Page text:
Evaluation of land and forest problems and policies in the U.S.; analysis of current conditions and policies; historical development of governmental and private agencies concerned with the administration of forest conservation program. Recommended Preparation: FOR 235. (Summer).
Prereq: Junior standing

WLF 440 – Conservation Biology (3 credits)
Patterns of biological diversity; factors producing changes in diversity; values of diversity; management principles applied to small populations, protected areas, landscape linkages, biotic integrity, restoration, legal issues, and funding sources. (Fall).
Prereq: FOR 221, REM 221, or BIOL 314 or Permission

Suggested courses to meet Forest Biology requirements

FOR 221 – Principles of Ecology (3 credits)
Principles of ecology and their relevance to management of natural resources. Major topics include plant and wildlife population, community, ecosystem, and landscape level processes and how these processes interact with the environment. Exploration of how ecosystems are affected by humans and global change. Introduction to the types of questions asked by ecologists, the principal concepts and theories that guide ecological inquiry, and the methods that are used to answer ecological questions. Both terrestrial and aquatic systems are considered. (Online summer only).
Prereq: Biol 102/Biol 102L or Biol 114 or Biol 115 or PlSc 205; or Permission

REM 252 Wildland Plant Identification (2 credits)
Develop skills to identify and classify major rangeland plants. Focus is on identification of grasses, forbs, and shrubs. Discussions will also encompass the ecological roles of wildland plants and the ecosystem classification. This course includes a 1-day field trip. Required for REM majors. (Spring).

GEOG 385 – GIS Primer (3 credits)
Intro to basic concepts and applications of geographic information systems (GIS), lab exercises on PC-based GIS packages. Two lec and 2 hrs of lab a wk. (Fall and Spring).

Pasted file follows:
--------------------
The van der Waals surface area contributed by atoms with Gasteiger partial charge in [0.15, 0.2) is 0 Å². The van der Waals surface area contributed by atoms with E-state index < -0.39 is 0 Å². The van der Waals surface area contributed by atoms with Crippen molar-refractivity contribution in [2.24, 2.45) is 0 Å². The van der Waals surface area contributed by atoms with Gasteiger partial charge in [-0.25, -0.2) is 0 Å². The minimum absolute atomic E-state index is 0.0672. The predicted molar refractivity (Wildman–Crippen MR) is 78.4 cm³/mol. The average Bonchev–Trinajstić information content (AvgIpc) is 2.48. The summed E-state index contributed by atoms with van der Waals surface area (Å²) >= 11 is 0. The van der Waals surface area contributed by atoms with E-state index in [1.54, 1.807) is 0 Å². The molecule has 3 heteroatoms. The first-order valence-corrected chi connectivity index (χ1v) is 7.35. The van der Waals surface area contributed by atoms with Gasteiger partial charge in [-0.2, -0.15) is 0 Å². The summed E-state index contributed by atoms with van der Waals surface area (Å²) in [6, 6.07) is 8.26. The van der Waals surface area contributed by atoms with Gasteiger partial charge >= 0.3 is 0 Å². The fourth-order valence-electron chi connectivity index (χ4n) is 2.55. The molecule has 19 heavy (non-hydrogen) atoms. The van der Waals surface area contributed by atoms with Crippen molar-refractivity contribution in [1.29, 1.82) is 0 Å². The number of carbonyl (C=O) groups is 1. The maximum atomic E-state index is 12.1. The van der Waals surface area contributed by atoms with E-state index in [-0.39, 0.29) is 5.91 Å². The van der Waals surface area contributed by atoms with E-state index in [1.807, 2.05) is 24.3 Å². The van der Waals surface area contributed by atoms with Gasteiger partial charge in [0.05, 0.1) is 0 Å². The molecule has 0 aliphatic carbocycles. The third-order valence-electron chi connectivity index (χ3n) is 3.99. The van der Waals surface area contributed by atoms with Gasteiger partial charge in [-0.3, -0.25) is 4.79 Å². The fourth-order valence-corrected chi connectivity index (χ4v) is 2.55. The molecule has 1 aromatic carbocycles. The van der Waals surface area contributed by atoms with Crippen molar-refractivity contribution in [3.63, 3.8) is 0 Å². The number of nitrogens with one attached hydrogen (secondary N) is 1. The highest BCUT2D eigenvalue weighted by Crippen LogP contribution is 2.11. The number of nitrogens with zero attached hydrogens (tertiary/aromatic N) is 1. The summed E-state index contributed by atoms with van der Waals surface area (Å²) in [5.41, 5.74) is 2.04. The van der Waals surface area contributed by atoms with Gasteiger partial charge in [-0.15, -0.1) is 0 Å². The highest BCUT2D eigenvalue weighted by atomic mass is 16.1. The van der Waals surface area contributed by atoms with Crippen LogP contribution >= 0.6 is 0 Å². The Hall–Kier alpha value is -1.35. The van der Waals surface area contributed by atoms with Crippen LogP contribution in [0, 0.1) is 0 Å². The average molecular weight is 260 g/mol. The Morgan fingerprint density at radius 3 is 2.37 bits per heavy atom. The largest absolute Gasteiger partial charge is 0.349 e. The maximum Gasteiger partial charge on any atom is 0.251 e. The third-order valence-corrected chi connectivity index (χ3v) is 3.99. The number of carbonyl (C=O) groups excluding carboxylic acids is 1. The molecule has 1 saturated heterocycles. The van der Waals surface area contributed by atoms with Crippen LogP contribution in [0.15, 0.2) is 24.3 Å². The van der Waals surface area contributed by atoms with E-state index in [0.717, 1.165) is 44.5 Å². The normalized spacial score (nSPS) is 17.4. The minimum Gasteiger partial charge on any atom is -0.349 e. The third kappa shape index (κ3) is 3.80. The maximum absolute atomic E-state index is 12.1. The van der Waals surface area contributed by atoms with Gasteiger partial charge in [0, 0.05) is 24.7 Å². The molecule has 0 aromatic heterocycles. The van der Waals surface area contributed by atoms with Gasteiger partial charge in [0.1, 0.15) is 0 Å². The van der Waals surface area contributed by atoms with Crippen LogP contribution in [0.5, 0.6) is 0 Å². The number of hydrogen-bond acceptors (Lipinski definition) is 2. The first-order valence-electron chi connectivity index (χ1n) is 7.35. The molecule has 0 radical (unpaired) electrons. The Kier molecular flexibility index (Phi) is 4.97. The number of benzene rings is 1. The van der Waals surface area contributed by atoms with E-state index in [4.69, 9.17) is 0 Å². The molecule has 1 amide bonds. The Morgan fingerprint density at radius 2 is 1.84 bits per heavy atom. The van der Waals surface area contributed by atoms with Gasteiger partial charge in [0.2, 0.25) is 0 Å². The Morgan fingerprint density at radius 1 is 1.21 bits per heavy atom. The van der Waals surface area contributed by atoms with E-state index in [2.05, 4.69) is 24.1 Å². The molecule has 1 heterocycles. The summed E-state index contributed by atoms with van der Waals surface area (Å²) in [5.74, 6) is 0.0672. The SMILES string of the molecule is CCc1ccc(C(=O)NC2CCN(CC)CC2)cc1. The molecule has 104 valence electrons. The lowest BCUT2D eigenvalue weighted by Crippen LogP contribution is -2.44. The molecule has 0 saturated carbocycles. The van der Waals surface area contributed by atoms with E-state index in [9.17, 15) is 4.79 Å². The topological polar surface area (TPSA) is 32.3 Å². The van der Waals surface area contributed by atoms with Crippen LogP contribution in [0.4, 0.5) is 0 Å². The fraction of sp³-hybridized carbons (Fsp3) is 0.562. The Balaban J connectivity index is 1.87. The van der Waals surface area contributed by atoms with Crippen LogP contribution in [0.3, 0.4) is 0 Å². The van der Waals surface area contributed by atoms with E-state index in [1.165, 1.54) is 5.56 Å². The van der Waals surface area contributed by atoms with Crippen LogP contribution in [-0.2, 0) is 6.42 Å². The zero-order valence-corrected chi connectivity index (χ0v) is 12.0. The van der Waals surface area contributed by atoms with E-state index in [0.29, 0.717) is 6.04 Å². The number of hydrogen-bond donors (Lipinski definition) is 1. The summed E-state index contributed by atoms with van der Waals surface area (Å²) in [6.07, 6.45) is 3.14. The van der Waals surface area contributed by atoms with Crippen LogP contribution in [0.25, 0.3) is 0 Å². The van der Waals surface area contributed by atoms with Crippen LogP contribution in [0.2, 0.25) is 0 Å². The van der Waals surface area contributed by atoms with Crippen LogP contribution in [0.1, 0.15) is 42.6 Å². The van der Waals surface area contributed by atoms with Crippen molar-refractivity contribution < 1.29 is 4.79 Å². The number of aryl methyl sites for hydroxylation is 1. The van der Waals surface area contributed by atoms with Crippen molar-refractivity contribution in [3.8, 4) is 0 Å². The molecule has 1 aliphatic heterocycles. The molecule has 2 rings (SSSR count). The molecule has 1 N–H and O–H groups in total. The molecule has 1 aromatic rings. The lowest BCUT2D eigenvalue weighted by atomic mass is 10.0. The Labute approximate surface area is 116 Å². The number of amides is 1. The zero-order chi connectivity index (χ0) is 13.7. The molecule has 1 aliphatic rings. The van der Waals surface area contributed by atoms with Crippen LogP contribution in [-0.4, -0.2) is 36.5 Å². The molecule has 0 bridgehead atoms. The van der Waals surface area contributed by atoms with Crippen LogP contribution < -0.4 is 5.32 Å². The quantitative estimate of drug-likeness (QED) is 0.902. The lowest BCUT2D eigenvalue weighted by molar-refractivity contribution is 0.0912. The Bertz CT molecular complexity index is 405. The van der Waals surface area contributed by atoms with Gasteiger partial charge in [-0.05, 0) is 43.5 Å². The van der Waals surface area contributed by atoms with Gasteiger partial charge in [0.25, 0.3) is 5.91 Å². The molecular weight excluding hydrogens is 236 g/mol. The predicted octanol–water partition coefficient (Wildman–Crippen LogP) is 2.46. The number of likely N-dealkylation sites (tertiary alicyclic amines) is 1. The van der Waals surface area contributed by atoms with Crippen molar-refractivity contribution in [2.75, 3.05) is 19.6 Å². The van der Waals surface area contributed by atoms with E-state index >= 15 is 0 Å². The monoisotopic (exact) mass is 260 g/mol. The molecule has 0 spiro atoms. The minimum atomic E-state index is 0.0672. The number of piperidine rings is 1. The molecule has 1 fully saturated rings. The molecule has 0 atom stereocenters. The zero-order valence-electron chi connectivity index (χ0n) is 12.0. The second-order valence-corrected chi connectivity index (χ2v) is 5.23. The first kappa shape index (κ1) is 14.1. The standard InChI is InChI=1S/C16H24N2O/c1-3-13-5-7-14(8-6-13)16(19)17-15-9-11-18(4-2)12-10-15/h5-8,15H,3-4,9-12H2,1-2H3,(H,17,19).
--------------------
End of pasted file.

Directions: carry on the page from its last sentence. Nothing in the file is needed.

Prereq: basic knowledge of PC-based operating system.

REM 341 Systematic Botany (3 credits)
Phylogenetic approach to understanding plant systematics and evolution with a primary focus on the flora of the Pacific Northwest. Includes identification of important plant families and the use of dichotomous keys for species identification. (Spring and Summer).
Prereq: BIOL 114 or BIOL 115; and BIOL 213 or PLSC 205

Suggested courses to meet Forest Resource Measurements and Inventory requirements

GEOG 385 – GIS Primer (3 credits)
Intro to basic concepts and applications of geographic information systems (GIS), lab exercises on PC-based GIS packages. Two lec and 2 hrs of lab a wk. (Fall and Spring).
Prereq: basic knowledge of PC-based operating system.

FOR 451 - Fuels Inventory and Management (2 credits)
Tools, quantitative analysis, and approaches for inventory and management of fuels for wildland fires over large, diverse areas in forests, woodlands, shrubland, and grasslands. Critically review and synthesize relevant scientific literature.
Prereq: FOR 375, REM 144 and FOR 274 or REM 411

REM 407 GIS Application in Fire Ecology and Management (2 credits)
Introduces applications of GIS in fire ecology, research, and management including incident mapping, fire progression mapping, GIS overlay analysis, remote sensing fire severity assessments, fire atlas analysis and the role of GIS in the Fire Regime Condition Class concept and the National Fire Plan. Additional assignment/projects required for graduate credit. (Spring).
Prereq: FOR 375 or GEOG 385; or Permission

REM 410 Principles of Vegetation Measurement (2 credits)
On-line course designed to give an overview of vegetation measurement techniques for grasslands, shrublands, woodlands, and forests. Students will gain a solid understanding of how to evaluate and monitor vegetation attributes relative to wildlife habitat, livestock forage, fire fuel characteristics, watershed function, and many other wildland values. Recommended Preparation: A basic understanding of how to use computer spreadsheets such as Excel. (Fall only) Students who desire a hands-on and interactive experience with vegetation measurement are encouraged to also enroll in REM 411 which is a course the builds on the principles delivered in REM 410 and includes field experiences. (Fall).
Prereq: STAT 251 or permission

REM 411 – Wildland Habitat Ecology and Assessment (2 credits)
This course integrates field sampling with quantitative and theoretical concepts related to scientific research, wildlife habitat, and land management practices. Students collect, analyze, and report on ecological data in various formats, and learn specific protocols used by professionals to assess wildlife habitat. Class field trips required.
Recommended preparation: REM 252 and REM 253, REM 341, or other plant identification class; ability to use excel. Co-enrollment in REM 410 is recommended. (Fall).
Prereq: STAT 251 or Permission

Contact Us

CNR | Graduate Studies Office

Physical Address:
975 W. 6th Street
Moscow, Idaho

Mailing Address:
875 Perimeter Drive MS 1142
Moscow, ID 83844-1142

Phone: 208-885-0165

Email: cnr-grad-studies@uidaho.edu

google maps location